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Minerva Cardioangiologica 2019 August;67(4):272-9

DOI: 10.23736/S0026-4725.19.04877-1


lingua: Inglese

Ablation, rate or rhythm control strategies for patients with atrial fibrillation: how do they affect mid-term clinical outcomes?

Renato DE VECCHIS , Silvia SORECA, Carmelina ARIANO

Preventive Cardiology and Rehabilitation Unit, S. Gennaro dei Poveri Hospital, Naples, Italy

BACKGROUND: Transcatheter ablation (Abl) of atrial fibrillation (AF) is regarded as the best therapeutic solution for severely symptomatic patients, in whom at least one antiarrhythmic drug has been tested.
METHODS: In the present retrospective study, 175 cases of paroxysmal, persistent or long-lasting persistent AF have been gathered, and grouped depending on therapeutic approach: Abl, isolated or followed by chronic use of antiarrhythmics (N.=74), drug treatment for rate control strategy (N.=60), and drug treatment for rhythm control strategy (N.=41). The effects respectively exerted by the three treatment modalities on the primary endpoint, namely a composite of death, disabling stroke, severe bleeding and cardiac arrest, have been compared through a median follow-up of 20 months (interquartile range: 18-24 months) using the Cox proportional-hazards regression analysis. Further exposure variables were hypertension, the A-P diameter of the left atrium, the left ventricular ejection fraction and AF relapses.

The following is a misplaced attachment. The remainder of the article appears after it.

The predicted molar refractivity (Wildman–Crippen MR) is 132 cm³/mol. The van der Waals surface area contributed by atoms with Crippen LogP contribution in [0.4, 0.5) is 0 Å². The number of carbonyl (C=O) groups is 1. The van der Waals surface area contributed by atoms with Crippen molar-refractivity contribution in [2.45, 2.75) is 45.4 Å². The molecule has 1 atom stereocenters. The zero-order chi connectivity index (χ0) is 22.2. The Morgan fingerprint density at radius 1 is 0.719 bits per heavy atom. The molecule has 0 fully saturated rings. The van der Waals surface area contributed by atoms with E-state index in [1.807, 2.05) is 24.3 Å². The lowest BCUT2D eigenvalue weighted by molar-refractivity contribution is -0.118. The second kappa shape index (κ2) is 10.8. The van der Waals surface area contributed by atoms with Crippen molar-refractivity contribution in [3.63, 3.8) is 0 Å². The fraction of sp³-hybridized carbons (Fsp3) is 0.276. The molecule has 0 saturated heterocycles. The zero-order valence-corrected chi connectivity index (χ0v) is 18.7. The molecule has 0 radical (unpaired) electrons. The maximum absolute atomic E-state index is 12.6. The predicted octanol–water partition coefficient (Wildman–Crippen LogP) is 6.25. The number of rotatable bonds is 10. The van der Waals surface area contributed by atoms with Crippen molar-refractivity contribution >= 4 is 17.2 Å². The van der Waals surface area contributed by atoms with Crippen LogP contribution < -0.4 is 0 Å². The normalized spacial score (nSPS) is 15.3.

RESULTS: The rhythm control strategy and AF recurrences during the follow-up were associated with increased risk of the primary composite endpoint as documented by the Cox model (for the former, hazard ratio [HR]: 3.3159; 95% CI: 1.5415 to 7.1329; P=0.0023; for the latter, HR: 1.0448; 95% CI: 1.0020 to 1.0895; P=0.0410). Even hypertension was associated with an increased risk (HR: 1.1040; 95% CI: 1.0112 to 1.9662; P=0.0477). On the contrary, a rate control strategy predicted a decreased risk of experiencing the primary endpoint (HR: 0.0711; 95% CI: 0.0135 to 0.3738; P=0.0019) while Abl did not exert a statistically significant effect on the same outcome.
CONCLUSIONS: AF ablation is able to decrease the arrhythmic episodes but does not offer a statistically significant protection against the composite of death, disabling stroke, severe bleeding and cardiac arrest in the mid-term follow-up.

KEY WORDS: Atrial fibrillation; Heart rate; Ablation techniques; Treatment outcome

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